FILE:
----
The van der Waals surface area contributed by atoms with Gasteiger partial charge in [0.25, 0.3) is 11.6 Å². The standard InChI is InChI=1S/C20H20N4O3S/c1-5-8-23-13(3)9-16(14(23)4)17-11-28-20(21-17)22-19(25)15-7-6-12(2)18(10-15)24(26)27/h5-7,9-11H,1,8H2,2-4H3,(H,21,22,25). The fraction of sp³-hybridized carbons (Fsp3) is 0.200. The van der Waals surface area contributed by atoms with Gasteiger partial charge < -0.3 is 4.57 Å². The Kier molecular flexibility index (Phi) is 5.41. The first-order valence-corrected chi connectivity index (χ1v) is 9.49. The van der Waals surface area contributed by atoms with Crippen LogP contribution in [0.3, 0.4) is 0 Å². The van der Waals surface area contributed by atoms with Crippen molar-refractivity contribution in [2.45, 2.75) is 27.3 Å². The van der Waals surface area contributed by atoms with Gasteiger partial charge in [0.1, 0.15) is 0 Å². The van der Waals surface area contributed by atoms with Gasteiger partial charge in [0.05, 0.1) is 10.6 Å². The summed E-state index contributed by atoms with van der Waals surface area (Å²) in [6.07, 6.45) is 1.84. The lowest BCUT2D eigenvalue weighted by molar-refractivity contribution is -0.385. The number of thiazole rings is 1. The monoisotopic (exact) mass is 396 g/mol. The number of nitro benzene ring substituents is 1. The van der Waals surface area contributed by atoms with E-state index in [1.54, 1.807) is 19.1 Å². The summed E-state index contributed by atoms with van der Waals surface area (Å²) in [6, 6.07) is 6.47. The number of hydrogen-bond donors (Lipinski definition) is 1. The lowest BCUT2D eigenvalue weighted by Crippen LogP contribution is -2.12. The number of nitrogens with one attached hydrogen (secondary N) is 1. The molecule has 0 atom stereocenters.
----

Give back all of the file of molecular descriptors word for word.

The van der Waals surface area contributed by atoms with Gasteiger partial charge in [0.25, 0.3) is 11.6 Å². The standard InChI is InChI=1S/C20H20N4O3S/c1-5-8-23-13(3)9-16(14(23)4)17-11-28-20(21-17)22-19(25)15-7-6-12(2)18(10-15)24(26)27/h5-7,9-11H,1,8H2,2-4H3,(H,21,22,25). The fraction of sp³-hybridized carbons (Fsp3) is 0.200. The van der Waals surface area contributed by atoms with Gasteiger partial charge < -0.3 is 4.57 Å². The Kier molecular flexibility index (Phi) is 5.41. The first-order valence-corrected chi connectivity index (χ1v) is 9.49. The van der Waals surface area contributed by atoms with Crippen LogP contribution in [0.3, 0.4) is 0 Å². The van der Waals surface area contributed by atoms with Crippen molar-refractivity contribution in [2.45, 2.75) is 27.3 Å². The van der Waals surface area contributed by atoms with Gasteiger partial charge in [0.1, 0.15) is 0 Å². The van der Waals surface area contributed by atoms with Gasteiger partial charge in [0.05, 0.1) is 10.6 Å². The summed E-state index contributed by atoms with van der Waals surface area (Å²) in [6.07, 6.45) is 1.84. The lowest BCUT2D eigenvalue weighted by molar-refractivity contribution is -0.385. The number of thiazole rings is 1. The monoisotopic (exact) mass is 396 g/mol. The number of nitro benzene ring substituents is 1. The van der Waals surface area contributed by atoms with E-state index in [1.54, 1.807) is 19.1 Å². The summed E-state index contributed by atoms with van der Waals surface area (Å²) in [6, 6.07) is 6.47. The number of hydrogen-bond donors (Lipinski definition) is 1. The lowest BCUT2D eigenvalue weighted by Crippen LogP contribution is -2.12. The number of nitrogens with one attached hydrogen (secondary N) is 1. The molecule has 0 atom stereocenters.